• Improving company morale
  • Lowering healthcare costs across the board

A focus on employee fitness has a significant impact on the bottom line. For example, a recent article in the Harvard Business Review mentions the case of  Johnson and Johnson  who found that for every dollar they spent on employee wellness they realized savings of  $ 2.71.

KnuckleUp Fitness and Company Wellness.

One issue facing employers who make the decision to provide an employee fitness program is how to get their workers to participate. If employees don’t think an employee health program is quality then they won’t take part. This means that for workers to buy into your program they must feel that it’s fun, effective and can help them reach their personal fitness goals. At KnuckleUp Fitness we’ve been using the power of world class martial arts instruction to get people in shape and motivated toward a healthy lifestyle for a decade.  We know how to make getting in shape exciting, fun and effective.  We can help you develop fitness programs that your employees will look forward to,  that will increase your company morale and have a significant positive impact on your bottom line. If you’d like to learn more about KnuckleUp Company Wellness then contact us here.

 

Posted in KnuckleUp Company Wellness

How KnuckleUp became KnuckleUp – an interview with founder Chris Stolzman.

Chris Stolzman founded KnuckleUp in 15 years ago.

In a recent interview with Knuckle Up original founder, Chris Stolzman  I had the opportunity to learn more about how the gym started, how it got its name and how it became a fundamental force shaping Martial Arts in the City of Atlanta.

“I was just starting out in California. I got a job at the original LA boxing.   At the time it wasn’t a chain. It was just one location and they did a lot of fitness boxing and kickboxing classes similar to what we would end up doing at KnuckleUp.  It was there that I learned the health club business from the founder of LA Boxing, a guy named Wade Halberson.  I worked for them until 1996.  Then I took a break from martial arts and worked for Bally’s and then a sports club in Philadelphia. Shortly after that I moved to Atlanta.”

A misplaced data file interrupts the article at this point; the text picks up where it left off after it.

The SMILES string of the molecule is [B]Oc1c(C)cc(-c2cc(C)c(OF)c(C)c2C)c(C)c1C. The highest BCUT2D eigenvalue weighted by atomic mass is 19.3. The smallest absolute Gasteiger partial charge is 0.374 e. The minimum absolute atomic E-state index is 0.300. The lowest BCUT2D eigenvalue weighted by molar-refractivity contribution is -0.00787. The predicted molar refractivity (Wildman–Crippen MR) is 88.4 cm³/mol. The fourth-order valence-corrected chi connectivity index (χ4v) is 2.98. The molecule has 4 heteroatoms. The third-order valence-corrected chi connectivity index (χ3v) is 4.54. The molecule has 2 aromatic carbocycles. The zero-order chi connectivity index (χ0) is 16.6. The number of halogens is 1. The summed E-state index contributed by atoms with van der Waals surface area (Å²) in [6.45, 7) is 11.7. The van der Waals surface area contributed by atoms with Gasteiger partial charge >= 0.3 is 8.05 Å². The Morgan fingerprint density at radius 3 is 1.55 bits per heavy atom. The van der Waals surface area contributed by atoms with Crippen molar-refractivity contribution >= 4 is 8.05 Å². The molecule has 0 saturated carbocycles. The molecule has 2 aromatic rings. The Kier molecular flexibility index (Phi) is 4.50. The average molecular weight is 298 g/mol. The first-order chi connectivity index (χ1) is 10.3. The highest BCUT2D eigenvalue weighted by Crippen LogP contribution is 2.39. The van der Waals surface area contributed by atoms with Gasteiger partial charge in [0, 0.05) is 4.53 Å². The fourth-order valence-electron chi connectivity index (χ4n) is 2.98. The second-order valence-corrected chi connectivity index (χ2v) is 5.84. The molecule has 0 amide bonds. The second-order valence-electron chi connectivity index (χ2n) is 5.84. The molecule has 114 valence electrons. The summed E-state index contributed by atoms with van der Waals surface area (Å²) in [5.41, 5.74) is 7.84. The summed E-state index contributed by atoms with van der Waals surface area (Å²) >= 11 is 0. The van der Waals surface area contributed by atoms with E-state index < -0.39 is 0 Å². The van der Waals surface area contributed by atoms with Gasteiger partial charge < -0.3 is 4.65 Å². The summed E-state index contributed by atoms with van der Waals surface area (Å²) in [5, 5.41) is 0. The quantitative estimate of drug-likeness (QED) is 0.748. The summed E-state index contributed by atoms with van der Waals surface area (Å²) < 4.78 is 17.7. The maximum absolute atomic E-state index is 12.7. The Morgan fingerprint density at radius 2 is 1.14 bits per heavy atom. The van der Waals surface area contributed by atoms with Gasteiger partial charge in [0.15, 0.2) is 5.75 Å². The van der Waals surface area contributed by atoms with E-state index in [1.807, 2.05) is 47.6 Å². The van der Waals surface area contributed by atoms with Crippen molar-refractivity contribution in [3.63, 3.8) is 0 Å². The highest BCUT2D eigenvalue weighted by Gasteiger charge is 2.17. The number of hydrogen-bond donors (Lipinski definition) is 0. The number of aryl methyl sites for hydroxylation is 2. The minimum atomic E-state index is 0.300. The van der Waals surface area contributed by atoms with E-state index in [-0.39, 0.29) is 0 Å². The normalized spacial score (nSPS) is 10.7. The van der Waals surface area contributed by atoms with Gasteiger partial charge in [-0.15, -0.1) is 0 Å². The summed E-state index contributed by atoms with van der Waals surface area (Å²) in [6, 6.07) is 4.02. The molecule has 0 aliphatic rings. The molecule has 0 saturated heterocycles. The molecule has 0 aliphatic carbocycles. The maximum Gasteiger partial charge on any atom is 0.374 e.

When Chris came to the city in the late 90’s Alliance Jiu Jitsu was the only game in town.

“I’d been training Jiu Jitsu on and off for a couple of years and when I came to Atlanta, Alliance Jiu Jitsu had just won back-to-back world championships and was headquartered in the City.  So, I went in and started training at Alliance. While training there I met guys like Mat Lebron, and Paul Creighton, and Jacare Cavalcanti.

I wound up working for Jacare doing sales and management and helping train some of the Alliance guys like Paul with their striking. Eventually I got an LA boxing franchise and took over half the space inside Alliance and started teaching kickboxing and boxing.  After about two years both Jacare’s Alliance Jiu Jitsu and my LA Boxing were doing well and we thought it a good idea to separate the businesses so Alliance moved into the space in Sandy Springs  that they had for years and we moved into a space in the Prado and then eventually into KnuckleUp’s current space in Sandy Springs.”